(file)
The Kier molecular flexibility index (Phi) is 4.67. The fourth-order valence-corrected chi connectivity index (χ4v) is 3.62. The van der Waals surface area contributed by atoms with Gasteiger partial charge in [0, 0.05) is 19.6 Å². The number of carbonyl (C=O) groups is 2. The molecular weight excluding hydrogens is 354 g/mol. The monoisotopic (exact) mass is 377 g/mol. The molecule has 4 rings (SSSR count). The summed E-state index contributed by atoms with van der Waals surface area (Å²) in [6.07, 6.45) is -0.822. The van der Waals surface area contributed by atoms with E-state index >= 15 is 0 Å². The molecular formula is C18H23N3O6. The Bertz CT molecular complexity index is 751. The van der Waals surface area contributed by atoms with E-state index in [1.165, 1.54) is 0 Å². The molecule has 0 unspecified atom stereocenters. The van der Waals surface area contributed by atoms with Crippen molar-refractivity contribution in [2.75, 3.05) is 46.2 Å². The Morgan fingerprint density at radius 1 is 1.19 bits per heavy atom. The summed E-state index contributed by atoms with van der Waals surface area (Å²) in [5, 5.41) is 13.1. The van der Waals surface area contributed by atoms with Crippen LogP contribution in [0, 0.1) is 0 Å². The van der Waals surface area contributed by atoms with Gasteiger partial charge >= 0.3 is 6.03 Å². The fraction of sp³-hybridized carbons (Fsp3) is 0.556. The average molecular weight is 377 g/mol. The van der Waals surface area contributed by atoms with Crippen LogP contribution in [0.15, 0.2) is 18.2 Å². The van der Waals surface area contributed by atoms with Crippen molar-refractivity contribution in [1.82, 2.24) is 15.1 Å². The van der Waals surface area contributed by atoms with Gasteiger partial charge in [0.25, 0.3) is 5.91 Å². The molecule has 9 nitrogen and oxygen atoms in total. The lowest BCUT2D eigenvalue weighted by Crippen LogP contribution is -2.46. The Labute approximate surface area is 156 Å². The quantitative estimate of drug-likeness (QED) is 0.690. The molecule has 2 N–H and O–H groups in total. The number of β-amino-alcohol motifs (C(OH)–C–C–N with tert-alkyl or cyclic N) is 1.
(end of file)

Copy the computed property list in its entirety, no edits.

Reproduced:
The Kier molecular flexibility index (Phi) is 4.67. The fourth-order valence-corrected chi connectivity index (χ4v) is 3.62. The van der Waals surface area contributed by atoms with Gasteiger partial charge in [0, 0.05) is 19.6 Å². The number of carbonyl (C=O) groups is 2. The molecular weight excluding hydrogens is 354 g/mol. The monoisotopic (exact) mass is 377 g/mol. The molecule has 4 rings (SSSR count). The summed E-state index contributed by atoms with van der Waals surface area (Å²) in [6.07, 6.45) is -0.822. The van der Waals surface area contributed by atoms with E-state index >= 15 is 0 Å². The molecular formula is C18H23N3O6. The Bertz CT molecular complexity index is 751. The van der Waals surface area contributed by atoms with E-state index in [1.165, 1.54) is 0 Å². The molecule has 0 unspecified atom stereocenters. The van der Waals surface area contributed by atoms with Crippen molar-refractivity contribution in [2.75, 3.05) is 46.2 Å². The Morgan fingerprint density at radius 1 is 1.19 bits per heavy atom. The summed E-state index contributed by atoms with van der Waals surface area (Å²) in [5, 5.41) is 13.1. The van der Waals surface area contributed by atoms with Crippen LogP contribution in [0, 0.1) is 0 Å². The van der Waals surface area contributed by atoms with Gasteiger partial charge >= 0.3 is 6.03 Å². The fraction of sp³-hybridized carbons (Fsp3) is 0.556. The average molecular weight is 377 g/mol. The van der Waals surface area contributed by atoms with Crippen LogP contribution in [0.15, 0.2) is 18.2 Å². The van der Waals surface area contributed by atoms with Crippen molar-refractivity contribution in [1.82, 2.24) is 15.1 Å². The van der Waals surface area contributed by atoms with Gasteiger partial charge in [0.25, 0.3) is 5.91 Å². The molecule has 9 nitrogen and oxygen atoms in total. The lowest BCUT2D eigenvalue weighted by Crippen LogP contribution is -2.46. The Labute approximate surface area is 156 Å². The quantitative estimate of drug-likeness (QED) is 0.690. The molecule has 2 N–H and O–H groups in total. The number of β-amino-alcohol motifs (C(OH)–C–C–N with tert-alkyl or cyclic N) is 1.